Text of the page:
Claudia Rosett of the Foundation for the Defense of Democracies, writing in the July 30th, 2009 edition of Forbes magazine, fills in more details AND asks more questions about the Iraqi Palestinians due to arrive soon in the US. Hat tip: Jerry Gordon. See our original post here.
Please read Ms. Rosett’s whole article. What follows are a couple of sections that interested me the most. Since the story broke I’ve been asked many times what exactly is the process for security screening of Saddam’s former friends. Ms. Rosett would like to know too!
Are those security clearances flowing with such ease because among these former guests of Saddam’s regime there is almost no security risk for Americans? Or has the bar simply been set low enough to meet the UNHCR’s wish to empty the camp? Only U.S. security agencies know for sure, and they aren’t saying much.
According to U.S. officials at the departments of State and Homeland Security, interviewed recently by phone, some 1,000 Palestinians at Al Waleed have already been interviewed for admission to the U.S. They are expected to arrive by early next year. But their names and specific histories are confidential. Also confidential are the interview questions, the number of U.S. officers conducting the interviews, and the amount of time spent per interviewee.
While stressing that “National security is always at the forefront of our mind,” Homeland Security officials describe the interview process preceding the final security clearance as “non-adversarial,” with interpreters provided if needed, and efforts to make sure the interviewees “feel quite comfortable.”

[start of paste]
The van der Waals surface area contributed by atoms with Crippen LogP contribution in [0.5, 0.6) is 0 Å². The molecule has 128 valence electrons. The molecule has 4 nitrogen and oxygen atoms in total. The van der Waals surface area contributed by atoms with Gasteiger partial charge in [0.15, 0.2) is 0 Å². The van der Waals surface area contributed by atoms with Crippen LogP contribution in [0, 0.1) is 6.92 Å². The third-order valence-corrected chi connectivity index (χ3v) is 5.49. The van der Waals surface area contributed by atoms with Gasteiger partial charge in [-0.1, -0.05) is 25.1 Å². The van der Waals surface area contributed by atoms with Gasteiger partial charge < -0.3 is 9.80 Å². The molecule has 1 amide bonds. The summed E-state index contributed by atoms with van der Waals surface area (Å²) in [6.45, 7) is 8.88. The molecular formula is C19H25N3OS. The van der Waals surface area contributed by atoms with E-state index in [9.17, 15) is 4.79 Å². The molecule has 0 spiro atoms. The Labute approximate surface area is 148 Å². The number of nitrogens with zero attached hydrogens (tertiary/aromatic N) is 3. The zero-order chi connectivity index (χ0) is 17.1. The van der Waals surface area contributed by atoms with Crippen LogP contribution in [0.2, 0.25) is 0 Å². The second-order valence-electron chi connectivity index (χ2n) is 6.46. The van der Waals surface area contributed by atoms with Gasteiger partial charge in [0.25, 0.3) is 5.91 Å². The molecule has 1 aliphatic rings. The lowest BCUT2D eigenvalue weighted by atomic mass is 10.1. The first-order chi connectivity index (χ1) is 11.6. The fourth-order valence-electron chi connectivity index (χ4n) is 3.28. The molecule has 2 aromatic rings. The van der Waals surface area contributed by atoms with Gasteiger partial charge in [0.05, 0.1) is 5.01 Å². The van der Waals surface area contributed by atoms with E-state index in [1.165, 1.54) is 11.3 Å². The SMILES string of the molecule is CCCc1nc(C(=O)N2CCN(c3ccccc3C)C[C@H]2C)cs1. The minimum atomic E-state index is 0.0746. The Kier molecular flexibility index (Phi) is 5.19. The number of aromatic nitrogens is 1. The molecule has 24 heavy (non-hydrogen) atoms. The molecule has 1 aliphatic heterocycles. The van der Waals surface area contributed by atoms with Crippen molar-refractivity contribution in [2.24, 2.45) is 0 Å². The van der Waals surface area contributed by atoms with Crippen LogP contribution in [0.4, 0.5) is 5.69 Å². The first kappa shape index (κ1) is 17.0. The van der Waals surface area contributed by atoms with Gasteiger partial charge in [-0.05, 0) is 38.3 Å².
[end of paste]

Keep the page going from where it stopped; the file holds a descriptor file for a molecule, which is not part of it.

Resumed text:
Asked if any of the Palestinians from Al Waleed have been rejected on security grounds, a Homeland Security officer replied: “I can’t go into that.” [Edit: I had heard that about 20 were rejected outright for security reasons and another 100 or so couldn’t get their facts straight in interviews, I don’t know what happens to them.]
It’s also unclear exactly where inside the U.S. these Palestinians will be resettled. Asked about the locations inside the U.S. of some 24 Palestinians who have already arrived from Iraq over the past two years, a State Department spokesman declined to say. A July 7 dispatch in the Christian Science Monitor said that most of the 1,300 or more expected from Al Waleed would go to southern California. But a State Department spokesman claimed that was not necessarily the case, adding that he would “rather not” get into specifics. He said that the actual geographic allocation inside the U.S. hadn’t been decided yet, but “They’re going to go all over.”
The Palestinians will surely be spread throughout the US, but citizens will not know they are Palestinians because they will come into the US as “Iraqi” refugees. If they follow the usual pattern, one thing you can be sure of, they will be resettled in crime-ridden neighborhoods and they likely won’t have jobs.
Toward the end of her article, Rosett, brings up another issue I wonder about also. It has been reported that about 30,000 Palestinians were in Iraq before the war and only about 3000 or less are in these camps, so where are the others? If they are mostly still living in Iraq and if Iraq is improving, why is it necessary to move the Al-Waleed refugees to the US? Can’t they just wait it out a little longer and be resettled back in Iraq? Or better still, some other Muslim country!
Oh, I forgot, no Islamic country wants to take their fellow Muslims—that is Muslim charity for you.
In Iraq, meanwhile, conditions for the Palestinians have been looking up. In a report last month, the UNHCR noted “the general improvement of the security situation in Iraq,” including “a marked decrease” in the number of attacks on Palestinian neighborhoods and individuals. Nonetheless, the UNHCR report went on to say that “Palestinian refugees continue to experience a deep level of uncertainty with regard to their place within the fabric of Iraqi society.”
Whether these Palestinians, once the favored guests of Saddam, will meld better into the fabric and values of American society is not a question explored by the U.N., nor does the U.S. administration appear interested in supplying much in the way of illuminating detail.
The fabric of American communities never matters to refugee advocates because by golly we all need a tolerance lesson whether we like it or not!